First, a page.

The prime minister has addressed growing concerns about his 'big society' agenda head-on in an article for a Sunday newspaper.
David Cameron said he was "fully aware of the criticisms that have been levelled" at his project, which seeks to strengthen British society by devolving power downwards.
But he insisted the debate indicated the public were engaging with the concept in a way which showed that the 'big society' is "here to stay".
"Unsurprisingly, some people want to attack it rather than join it, but unlike so many other political ideas which are dropped or forgotten within days of being suggested, I believe all the interest and debate means we're on to something," he wrote in an article for the Observer.
The prime minister rejected the claim that the 'big society' is "too vague" by offering his own definition.
"It combines three clear methods to bring people together to improve their lives and the lives of others," he added.
These were "devolving power to the lowest level so neighbourhoods take control of their destiny; opening up our public services, putting trust in professionals and power in the hands of the people they serve; and encouraging volunteering and social action so people contribute more to their community".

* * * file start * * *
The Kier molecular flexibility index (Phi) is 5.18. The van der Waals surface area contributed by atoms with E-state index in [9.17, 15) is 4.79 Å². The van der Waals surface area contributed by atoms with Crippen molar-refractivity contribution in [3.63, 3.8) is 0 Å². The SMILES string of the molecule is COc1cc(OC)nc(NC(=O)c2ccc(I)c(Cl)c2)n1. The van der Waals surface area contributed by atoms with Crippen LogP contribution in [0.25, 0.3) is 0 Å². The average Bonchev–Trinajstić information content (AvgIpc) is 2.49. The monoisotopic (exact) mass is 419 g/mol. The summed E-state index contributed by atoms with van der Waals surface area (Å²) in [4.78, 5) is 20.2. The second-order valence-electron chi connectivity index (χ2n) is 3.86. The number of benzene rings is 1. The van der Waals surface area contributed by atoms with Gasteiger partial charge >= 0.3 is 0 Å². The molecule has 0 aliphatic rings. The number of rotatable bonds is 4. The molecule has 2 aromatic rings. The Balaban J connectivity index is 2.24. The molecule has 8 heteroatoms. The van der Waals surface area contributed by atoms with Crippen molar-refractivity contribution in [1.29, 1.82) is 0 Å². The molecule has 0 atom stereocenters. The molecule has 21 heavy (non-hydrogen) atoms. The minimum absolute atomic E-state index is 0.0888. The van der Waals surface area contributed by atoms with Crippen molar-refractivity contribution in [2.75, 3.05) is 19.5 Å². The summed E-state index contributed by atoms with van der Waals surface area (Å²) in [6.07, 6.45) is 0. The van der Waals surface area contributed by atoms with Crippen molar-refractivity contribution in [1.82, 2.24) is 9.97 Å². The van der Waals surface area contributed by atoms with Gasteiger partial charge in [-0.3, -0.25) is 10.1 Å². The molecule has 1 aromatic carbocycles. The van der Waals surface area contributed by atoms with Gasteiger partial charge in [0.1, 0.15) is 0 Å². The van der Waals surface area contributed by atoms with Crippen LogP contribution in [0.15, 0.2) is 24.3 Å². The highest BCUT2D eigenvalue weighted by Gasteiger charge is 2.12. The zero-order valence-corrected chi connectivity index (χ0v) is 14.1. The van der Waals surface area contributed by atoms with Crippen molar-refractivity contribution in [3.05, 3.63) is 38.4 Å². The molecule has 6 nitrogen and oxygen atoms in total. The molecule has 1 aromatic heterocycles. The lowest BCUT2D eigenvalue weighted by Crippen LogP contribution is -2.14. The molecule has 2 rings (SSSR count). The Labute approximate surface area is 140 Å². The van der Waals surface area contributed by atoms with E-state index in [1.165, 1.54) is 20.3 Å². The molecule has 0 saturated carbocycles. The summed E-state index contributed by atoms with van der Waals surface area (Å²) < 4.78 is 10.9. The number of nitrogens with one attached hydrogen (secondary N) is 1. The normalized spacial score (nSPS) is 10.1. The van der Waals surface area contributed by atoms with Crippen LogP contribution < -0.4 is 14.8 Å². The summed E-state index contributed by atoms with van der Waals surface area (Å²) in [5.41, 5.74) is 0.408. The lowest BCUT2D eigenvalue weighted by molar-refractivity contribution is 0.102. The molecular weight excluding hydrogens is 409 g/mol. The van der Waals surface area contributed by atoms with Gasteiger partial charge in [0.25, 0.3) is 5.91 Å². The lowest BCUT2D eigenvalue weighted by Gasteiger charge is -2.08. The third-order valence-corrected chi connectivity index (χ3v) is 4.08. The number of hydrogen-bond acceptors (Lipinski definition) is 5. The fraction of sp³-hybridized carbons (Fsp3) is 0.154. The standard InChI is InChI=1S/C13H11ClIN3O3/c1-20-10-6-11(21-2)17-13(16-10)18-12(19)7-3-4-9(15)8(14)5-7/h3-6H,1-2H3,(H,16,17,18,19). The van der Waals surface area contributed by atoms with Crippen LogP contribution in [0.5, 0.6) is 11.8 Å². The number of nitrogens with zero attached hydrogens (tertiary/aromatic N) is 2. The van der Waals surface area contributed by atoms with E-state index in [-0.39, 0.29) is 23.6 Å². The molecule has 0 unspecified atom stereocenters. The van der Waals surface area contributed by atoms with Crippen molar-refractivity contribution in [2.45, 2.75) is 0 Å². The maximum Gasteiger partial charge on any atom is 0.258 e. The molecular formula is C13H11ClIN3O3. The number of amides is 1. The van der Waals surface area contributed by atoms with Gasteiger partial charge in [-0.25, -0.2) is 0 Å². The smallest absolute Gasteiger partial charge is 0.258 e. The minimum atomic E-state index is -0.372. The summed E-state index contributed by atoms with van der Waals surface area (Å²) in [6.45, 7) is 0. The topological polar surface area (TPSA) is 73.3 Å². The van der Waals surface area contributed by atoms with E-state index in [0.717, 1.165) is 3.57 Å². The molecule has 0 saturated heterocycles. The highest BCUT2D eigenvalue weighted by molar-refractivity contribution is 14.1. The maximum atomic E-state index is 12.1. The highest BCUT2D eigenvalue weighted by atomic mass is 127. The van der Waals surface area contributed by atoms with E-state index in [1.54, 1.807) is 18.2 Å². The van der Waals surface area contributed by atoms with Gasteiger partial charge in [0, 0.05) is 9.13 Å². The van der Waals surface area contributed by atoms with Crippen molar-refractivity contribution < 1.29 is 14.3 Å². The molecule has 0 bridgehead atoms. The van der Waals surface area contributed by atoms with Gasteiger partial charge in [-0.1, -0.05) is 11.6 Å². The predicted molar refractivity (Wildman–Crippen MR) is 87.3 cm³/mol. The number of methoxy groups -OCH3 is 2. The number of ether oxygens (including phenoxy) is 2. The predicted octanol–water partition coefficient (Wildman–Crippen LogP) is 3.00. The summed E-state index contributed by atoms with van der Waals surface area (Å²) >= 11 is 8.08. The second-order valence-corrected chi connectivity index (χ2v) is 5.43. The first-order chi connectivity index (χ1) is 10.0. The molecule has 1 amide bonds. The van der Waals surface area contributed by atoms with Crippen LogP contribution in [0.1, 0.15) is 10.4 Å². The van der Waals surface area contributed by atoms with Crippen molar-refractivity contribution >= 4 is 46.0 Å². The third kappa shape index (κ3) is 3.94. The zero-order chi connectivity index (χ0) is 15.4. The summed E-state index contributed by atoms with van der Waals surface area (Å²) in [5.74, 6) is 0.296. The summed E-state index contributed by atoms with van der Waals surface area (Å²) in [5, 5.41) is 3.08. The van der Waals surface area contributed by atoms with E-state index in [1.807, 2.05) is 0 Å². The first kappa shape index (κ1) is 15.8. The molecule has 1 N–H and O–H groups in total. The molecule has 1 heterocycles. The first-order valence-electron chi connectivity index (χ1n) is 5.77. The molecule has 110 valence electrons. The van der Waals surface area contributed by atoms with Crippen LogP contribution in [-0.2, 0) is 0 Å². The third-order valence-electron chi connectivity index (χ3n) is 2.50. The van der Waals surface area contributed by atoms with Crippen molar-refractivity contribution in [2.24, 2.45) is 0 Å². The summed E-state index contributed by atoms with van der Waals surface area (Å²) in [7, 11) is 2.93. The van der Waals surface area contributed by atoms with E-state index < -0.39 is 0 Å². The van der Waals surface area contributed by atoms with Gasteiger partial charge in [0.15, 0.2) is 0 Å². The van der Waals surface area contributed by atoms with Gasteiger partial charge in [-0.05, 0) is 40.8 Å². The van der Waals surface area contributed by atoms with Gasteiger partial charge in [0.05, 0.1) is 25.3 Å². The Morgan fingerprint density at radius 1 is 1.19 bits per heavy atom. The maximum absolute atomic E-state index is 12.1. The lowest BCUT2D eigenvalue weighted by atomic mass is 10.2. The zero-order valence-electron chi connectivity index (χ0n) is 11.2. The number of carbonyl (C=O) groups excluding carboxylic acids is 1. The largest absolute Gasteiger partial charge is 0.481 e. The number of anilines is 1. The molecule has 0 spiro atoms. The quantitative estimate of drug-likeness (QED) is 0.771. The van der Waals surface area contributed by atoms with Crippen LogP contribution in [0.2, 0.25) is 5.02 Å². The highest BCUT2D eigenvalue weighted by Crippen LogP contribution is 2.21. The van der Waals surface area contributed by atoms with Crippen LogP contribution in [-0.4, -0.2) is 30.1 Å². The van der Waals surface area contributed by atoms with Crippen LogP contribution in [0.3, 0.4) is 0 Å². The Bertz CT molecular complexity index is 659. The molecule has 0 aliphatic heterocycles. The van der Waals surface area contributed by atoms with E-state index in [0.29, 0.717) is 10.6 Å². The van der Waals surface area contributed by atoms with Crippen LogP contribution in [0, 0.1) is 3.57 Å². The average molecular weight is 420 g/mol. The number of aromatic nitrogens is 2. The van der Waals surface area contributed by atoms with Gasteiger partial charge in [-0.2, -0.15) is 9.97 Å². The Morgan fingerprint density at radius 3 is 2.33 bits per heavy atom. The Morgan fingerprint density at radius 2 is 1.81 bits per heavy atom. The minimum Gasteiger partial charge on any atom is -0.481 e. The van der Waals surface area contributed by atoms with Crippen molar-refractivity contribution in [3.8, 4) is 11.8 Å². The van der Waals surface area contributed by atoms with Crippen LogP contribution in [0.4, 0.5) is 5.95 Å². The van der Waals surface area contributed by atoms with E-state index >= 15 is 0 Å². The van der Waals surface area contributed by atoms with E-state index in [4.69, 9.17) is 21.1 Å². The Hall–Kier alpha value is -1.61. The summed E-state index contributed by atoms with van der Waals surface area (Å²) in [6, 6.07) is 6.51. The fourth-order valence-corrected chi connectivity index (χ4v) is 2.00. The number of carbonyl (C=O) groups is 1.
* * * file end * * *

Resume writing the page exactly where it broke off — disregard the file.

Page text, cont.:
He insisted the programme was not a "cover for cuts" by arguing that the alternative is to "stick our heads in the sand about this".
And he attacked those who say the 'big society' can only work in "leafy areas" by accusing them of "snobbery", insisting Britain's deprived places could benefit too.
"People have the compassion, flexibility and local knowledge to help their neighbours and communities," Mr Cameron wrote.
"Our approach will not merely enable them to build a stronger society, it will actively help them to do so."
Last week saw the outgoing chief of a volunteering charity say her sector was being decimated by spending cuts, a charge Mr Cameron addressed head-on in today's article.
He said the government was launching a transition fund to help charities prepare to bid for upcoming new contracts, offering them a scale of opportunity "which dwarfs anything they've ever had before".
Mr Cameron concluded: "This is not another government initiative - it's about giving you the initiative to take control of your life and work with those around you to improve things. It has the power to transform our country. That's why the big society is here to stay."